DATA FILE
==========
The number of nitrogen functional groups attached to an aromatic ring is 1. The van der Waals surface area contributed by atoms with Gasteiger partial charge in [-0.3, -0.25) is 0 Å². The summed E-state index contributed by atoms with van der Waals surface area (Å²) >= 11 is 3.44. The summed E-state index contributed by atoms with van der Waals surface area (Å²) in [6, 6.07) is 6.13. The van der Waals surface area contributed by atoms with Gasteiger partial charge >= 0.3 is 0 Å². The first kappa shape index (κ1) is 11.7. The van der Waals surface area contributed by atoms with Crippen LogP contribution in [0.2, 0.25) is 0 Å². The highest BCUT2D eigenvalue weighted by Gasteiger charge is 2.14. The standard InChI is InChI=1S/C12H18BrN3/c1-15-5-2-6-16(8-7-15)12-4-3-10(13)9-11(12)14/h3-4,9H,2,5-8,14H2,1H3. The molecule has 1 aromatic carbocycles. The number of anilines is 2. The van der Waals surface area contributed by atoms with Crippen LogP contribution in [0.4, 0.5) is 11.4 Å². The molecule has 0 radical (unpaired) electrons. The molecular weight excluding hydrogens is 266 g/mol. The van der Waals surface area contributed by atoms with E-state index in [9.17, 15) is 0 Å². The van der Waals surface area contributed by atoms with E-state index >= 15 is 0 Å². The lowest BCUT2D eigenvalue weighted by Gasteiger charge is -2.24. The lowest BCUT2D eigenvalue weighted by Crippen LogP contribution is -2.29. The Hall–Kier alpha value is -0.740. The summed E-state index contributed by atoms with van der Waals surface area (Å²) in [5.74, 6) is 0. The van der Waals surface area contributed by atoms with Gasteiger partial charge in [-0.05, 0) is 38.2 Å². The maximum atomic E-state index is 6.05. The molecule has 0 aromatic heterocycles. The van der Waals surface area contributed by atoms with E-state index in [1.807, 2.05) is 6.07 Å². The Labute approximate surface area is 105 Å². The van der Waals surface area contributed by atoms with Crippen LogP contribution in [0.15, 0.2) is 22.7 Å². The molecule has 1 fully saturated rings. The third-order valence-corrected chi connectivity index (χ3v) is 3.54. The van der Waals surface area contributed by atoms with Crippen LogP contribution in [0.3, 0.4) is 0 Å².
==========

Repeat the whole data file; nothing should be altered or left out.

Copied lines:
The number of nitrogen functional groups attached to an aromatic ring is 1. The van der Waals surface area contributed by atoms with Gasteiger partial charge in [-0.3, -0.25) is 0 Å². The summed E-state index contributed by atoms with van der Waals surface area (Å²) >= 11 is 3.44. The summed E-state index contributed by atoms with van der Waals surface area (Å²) in [6, 6.07) is 6.13. The van der Waals surface area contributed by atoms with Gasteiger partial charge >= 0.3 is 0 Å². The first kappa shape index (κ1) is 11.7. The van der Waals surface area contributed by atoms with Crippen LogP contribution in [0.2, 0.25) is 0 Å². The highest BCUT2D eigenvalue weighted by Gasteiger charge is 2.14. The standard InChI is InChI=1S/C12H18BrN3/c1-15-5-2-6-16(8-7-15)12-4-3-10(13)9-11(12)14/h3-4,9H,2,5-8,14H2,1H3. The molecule has 1 aromatic carbocycles. The number of anilines is 2. The van der Waals surface area contributed by atoms with Crippen LogP contribution in [0.4, 0.5) is 11.4 Å². The molecule has 0 radical (unpaired) electrons. The molecular weight excluding hydrogens is 266 g/mol. The van der Waals surface area contributed by atoms with E-state index in [9.17, 15) is 0 Å². The van der Waals surface area contributed by atoms with E-state index >= 15 is 0 Å². The lowest BCUT2D eigenvalue weighted by Gasteiger charge is -2.24. The lowest BCUT2D eigenvalue weighted by Crippen LogP contribution is -2.29. The Hall–Kier alpha value is -0.740. The summed E-state index contributed by atoms with van der Waals surface area (Å²) in [5.74, 6) is 0. The van der Waals surface area contributed by atoms with Gasteiger partial charge in [-0.05, 0) is 38.2 Å². The maximum atomic E-state index is 6.05. The molecule has 0 aromatic heterocycles. The van der Waals surface area contributed by atoms with E-state index in [1.807, 2.05) is 6.07 Å². The Labute approximate surface area is 105 Å². The van der Waals surface area contributed by atoms with Crippen LogP contribution in [0.15, 0.2) is 22.7 Å². The molecule has 1 fully saturated rings. The third-order valence-corrected chi connectivity index (χ3v) is 3.54. The van der Waals surface area contributed by atoms with Crippen LogP contribution in [0.3, 0.4) is 0 Å².